9. Text Book - Risk Analysis • Quantitative: The process of measuring the probability and consequences of risks and estimating their implications for project objectives. • Determine the probability of achieving a specific project objective. • Quantify the risk exposure for the project, and determine the cost and schedule contingency reserves that may be needed. • Identify risks requiring the most attention by quantifying their relative contribution to project risks. • Identify realistic and achievable cost, schedule, and scope targets. • Qualitative: The process of performing a qualitative analysis of risks and conditions to prioritize their effects on project objectives. Page 9

  10. Qualitative Risk - Tools and Techniques • Risk probability and consequences: This is generally described in qualitative terms such as VERY HIGH, HIGH, MODERATE, LOW, VERY LOW. • Risk Probability is the likelihood a risk will occur. • Risk Consequences is the effect on the project objectives if the risk event occurs. • Probability/impact risk rating matrix: The use of risk’s probability scale and risk’s impact scale is generally used. • Risk scale falls between 0.0 (no probability) and 1.0 (certainty) – See next slide • Risk impact scale reflects the severity of its effect on the project objective. Page 10

  11. Rating Impacts for a Risk Evaluating Impact of a Risk during Major Project Milestones Project Very Low Low Moderate High Very High Objective .05 .1 .2 .4 .8 Cost Insignificant <5% 5-10% 10 – 20% >20% Cost Increase Increase Increase Increase Increase Schedule Insignificant Schedule Slip Overall Prj Slip Overall Prj Slip Overall Prj Slip Schedule Slippage <5% 5-10% 10-20% Slips>20% Scope Scope Reduction Minor areas of Major Areas Scope Reduction Project end item scope affected of scope affected unacceptable to is not meeting client business need Quality Quality Only very Quality Reduction Quality Reduction Project end item Degradation small demanding Apps requires client unacceptable to is useless affected approval client Page 11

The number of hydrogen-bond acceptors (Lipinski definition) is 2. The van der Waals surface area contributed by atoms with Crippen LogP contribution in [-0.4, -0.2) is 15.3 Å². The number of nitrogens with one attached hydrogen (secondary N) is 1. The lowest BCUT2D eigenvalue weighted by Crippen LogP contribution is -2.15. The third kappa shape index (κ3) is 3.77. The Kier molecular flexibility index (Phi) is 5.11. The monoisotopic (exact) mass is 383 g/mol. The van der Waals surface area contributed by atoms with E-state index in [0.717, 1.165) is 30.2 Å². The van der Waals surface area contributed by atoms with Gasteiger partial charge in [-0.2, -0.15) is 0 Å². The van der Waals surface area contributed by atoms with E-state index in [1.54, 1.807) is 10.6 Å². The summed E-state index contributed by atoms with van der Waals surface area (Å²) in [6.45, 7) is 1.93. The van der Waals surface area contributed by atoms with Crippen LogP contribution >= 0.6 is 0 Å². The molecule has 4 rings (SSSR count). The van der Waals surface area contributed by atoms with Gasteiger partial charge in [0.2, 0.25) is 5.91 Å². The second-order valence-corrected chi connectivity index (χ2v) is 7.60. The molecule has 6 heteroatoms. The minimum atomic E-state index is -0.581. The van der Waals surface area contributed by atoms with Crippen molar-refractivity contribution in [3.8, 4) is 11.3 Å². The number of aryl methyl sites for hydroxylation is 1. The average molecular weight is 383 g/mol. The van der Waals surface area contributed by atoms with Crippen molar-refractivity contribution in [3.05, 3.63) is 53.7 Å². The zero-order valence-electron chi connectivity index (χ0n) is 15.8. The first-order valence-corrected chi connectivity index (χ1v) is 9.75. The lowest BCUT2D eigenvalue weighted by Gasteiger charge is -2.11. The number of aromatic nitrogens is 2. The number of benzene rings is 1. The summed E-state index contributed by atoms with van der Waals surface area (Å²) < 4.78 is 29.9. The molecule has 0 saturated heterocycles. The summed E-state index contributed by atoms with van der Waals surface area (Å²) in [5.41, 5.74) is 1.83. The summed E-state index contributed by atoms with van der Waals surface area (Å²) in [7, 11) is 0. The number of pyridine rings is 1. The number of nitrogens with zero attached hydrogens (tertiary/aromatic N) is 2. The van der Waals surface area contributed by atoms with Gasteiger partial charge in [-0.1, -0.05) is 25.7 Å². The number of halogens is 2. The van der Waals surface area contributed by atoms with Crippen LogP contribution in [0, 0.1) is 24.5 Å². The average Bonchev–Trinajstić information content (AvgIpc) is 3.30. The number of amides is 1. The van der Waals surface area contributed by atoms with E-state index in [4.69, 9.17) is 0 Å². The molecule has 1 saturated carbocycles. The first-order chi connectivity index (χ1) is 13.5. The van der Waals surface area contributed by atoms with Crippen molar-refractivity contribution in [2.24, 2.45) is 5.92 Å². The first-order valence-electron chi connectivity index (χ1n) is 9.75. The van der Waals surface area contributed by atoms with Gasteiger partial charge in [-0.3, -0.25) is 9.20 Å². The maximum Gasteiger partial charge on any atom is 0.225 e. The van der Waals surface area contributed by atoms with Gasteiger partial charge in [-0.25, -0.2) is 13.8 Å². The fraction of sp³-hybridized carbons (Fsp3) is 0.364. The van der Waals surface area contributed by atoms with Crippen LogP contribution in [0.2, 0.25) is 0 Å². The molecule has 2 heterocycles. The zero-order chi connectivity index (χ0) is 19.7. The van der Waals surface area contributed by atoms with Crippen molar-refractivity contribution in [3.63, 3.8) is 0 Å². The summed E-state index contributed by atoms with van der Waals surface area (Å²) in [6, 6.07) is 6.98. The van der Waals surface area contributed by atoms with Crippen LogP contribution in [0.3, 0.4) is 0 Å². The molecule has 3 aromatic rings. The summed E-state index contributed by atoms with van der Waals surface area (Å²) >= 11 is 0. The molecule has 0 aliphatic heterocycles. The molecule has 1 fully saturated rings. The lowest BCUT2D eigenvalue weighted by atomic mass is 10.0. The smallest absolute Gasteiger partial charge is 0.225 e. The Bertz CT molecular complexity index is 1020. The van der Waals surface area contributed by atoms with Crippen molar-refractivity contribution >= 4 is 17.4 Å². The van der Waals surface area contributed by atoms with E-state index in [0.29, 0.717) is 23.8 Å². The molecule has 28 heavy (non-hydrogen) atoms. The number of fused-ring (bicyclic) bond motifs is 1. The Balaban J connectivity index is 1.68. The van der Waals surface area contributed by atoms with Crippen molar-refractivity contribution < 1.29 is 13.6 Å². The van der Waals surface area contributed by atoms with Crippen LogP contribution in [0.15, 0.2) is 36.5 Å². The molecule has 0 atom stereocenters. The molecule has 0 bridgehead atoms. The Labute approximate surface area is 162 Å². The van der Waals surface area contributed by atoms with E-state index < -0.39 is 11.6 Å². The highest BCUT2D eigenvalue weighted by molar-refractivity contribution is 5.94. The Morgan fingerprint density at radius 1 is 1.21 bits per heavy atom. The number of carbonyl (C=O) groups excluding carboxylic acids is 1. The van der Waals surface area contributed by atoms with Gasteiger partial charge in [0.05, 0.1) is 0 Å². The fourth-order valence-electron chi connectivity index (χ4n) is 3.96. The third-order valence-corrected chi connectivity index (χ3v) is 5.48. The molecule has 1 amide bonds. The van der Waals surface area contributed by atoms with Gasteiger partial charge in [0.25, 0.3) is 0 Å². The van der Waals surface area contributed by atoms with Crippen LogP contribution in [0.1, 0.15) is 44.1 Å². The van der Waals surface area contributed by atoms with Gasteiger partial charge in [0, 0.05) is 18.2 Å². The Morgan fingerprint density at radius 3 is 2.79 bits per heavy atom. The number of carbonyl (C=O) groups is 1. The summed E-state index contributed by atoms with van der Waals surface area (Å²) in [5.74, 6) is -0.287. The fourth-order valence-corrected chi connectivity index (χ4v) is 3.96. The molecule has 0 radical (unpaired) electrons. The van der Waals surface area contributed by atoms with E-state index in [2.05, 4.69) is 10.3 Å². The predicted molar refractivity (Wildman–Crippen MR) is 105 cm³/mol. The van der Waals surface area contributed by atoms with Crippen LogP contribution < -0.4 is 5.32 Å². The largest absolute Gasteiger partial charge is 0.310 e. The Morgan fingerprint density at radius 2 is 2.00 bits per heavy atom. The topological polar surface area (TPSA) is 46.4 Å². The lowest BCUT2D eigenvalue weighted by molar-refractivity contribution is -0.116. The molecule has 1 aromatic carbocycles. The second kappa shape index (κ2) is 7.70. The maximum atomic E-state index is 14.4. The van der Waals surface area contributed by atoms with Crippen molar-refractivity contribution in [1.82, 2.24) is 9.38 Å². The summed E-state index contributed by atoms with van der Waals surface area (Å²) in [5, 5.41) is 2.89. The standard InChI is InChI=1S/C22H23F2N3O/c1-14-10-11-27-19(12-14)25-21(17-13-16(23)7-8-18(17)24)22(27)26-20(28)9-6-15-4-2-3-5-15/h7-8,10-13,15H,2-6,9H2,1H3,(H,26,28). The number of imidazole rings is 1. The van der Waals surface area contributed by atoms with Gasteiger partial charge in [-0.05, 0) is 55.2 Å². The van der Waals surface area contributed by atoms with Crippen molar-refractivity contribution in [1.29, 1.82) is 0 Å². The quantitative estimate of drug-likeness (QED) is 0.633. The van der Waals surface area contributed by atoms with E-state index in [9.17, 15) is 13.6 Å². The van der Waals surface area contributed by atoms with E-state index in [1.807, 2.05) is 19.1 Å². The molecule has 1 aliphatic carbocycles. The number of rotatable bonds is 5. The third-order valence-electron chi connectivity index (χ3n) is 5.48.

12. Qualitative and Quantitative Risk Outputs • Qualitative • Overall risk rating for the project: Risk ranking is used to rank the risk of the project under evaluation against other projects. • List of prioritized risks: Risk can generally ranked as low, moderate, or high. • List of risks for additional analysis and management: Risk categorized as moderate or high would be prime candidates for more analysis, including quantitative risk analysis, and for risk management. • Trends in qualitative risk analysis results: As the analysis is repeated, a trend of results may become apparent, and can make risk resolution or further analysis more or less urgent and important. • Quantitative • Prioritized list of quantified risks: This list of risks include those that pose the greatest risk threat or present the greatest opportunity to the project together with a measure of their impact. • Probabilistic analysis of the project: Forecasts or potential project schedule and cost results listing the possible completion dates or project duration and costs with their associated confidence levels. • Probability of achieving the cost and time objectives: The probability of achieving the project objectives under the current plan and with the current knowledge of the risks facing the project. Page 12

  13. Text Book - Risk Resolution DEFINITION: The process of developing procedures and techniques to reduce threats to the project objectives. Inputs Output Tools & Techniques • Risk Management Plan • List of prioritized risks • Risk ranking of the project • Prioritized list of quantified risks • Probabilistic analysis of the project • Probability of achieving the cost and time objectives • List of potential resolutions • Risk thresholds • Risk owners • Common risk causes • Trends in qualitative and quantitative risk analysis results • Risk resolution plan • Residual risks • Secondary risks • Contractual agreements • Contingency reserve amounts needed • Inputs to other processes • Inputs to a revised project plan • Avoidance • Transference • Mitigation • Acceptance Page 13